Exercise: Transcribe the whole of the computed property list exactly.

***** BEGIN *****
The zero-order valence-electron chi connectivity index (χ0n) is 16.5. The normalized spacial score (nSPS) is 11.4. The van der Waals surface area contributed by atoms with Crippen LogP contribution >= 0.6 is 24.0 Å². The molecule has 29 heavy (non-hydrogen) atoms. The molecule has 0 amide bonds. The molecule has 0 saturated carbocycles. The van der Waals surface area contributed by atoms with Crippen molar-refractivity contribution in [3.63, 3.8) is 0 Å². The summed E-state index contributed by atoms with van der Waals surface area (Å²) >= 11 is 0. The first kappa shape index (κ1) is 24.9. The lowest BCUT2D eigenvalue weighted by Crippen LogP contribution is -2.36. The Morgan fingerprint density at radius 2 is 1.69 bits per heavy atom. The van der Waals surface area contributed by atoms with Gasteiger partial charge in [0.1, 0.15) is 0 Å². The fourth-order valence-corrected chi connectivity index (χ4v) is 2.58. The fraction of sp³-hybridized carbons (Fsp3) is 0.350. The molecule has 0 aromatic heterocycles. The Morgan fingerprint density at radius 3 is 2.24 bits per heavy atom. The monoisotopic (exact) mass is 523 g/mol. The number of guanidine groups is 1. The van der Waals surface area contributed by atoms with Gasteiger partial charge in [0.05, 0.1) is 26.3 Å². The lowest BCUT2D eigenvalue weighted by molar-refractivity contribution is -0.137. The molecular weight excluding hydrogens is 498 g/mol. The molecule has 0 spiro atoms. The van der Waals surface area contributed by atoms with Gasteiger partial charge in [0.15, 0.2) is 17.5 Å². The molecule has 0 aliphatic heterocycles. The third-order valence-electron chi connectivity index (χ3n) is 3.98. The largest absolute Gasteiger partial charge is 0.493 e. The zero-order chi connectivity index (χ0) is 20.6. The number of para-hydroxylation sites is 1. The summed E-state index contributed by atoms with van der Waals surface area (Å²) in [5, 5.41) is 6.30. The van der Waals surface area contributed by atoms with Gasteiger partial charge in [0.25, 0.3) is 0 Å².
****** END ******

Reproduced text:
The zero-order valence-electron chi connectivity index (χ0n) is 16.5. The normalized spacial score (nSPS) is 11.4. The van der Waals surface area contributed by atoms with Crippen LogP contribution >= 0.6 is 24.0 Å². The molecule has 29 heavy (non-hydrogen) atoms. The molecule has 0 amide bonds. The molecule has 0 saturated carbocycles. The van der Waals surface area contributed by atoms with Crippen molar-refractivity contribution in [3.63, 3.8) is 0 Å². The summed E-state index contributed by atoms with van der Waals surface area (Å²) >= 11 is 0. The first kappa shape index (κ1) is 24.9. The lowest BCUT2D eigenvalue weighted by Crippen LogP contribution is -2.36. The Morgan fingerprint density at radius 2 is 1.69 bits per heavy atom. The van der Waals surface area contributed by atoms with Gasteiger partial charge in [0.1, 0.15) is 0 Å². The fourth-order valence-corrected chi connectivity index (χ4v) is 2.58. The fraction of sp³-hybridized carbons (Fsp3) is 0.350. The molecule has 0 aromatic heterocycles. The Morgan fingerprint density at radius 3 is 2.24 bits per heavy atom. The monoisotopic (exact) mass is 523 g/mol. The number of guanidine groups is 1. The van der Waals surface area contributed by atoms with Gasteiger partial charge in [0.05, 0.1) is 26.3 Å². The lowest BCUT2D eigenvalue weighted by molar-refractivity contribution is -0.137. The molecular weight excluding hydrogens is 498 g/mol. The molecule has 0 spiro atoms. The van der Waals surface area contributed by atoms with Gasteiger partial charge in [0.15, 0.2) is 17.5 Å². The molecule has 0 aliphatic heterocycles. The third-order valence-electron chi connectivity index (χ3n) is 3.98. The largest absolute Gasteiger partial charge is 0.493 e. The zero-order chi connectivity index (χ0) is 20.6. The number of para-hydroxylation sites is 1. The summed E-state index contributed by atoms with van der Waals surface area (Å²) in [5, 5.41) is 6.30. The van der Waals surface area contributed by atoms with Gasteiger partial charge in [0.25, 0.3) is 0 Å².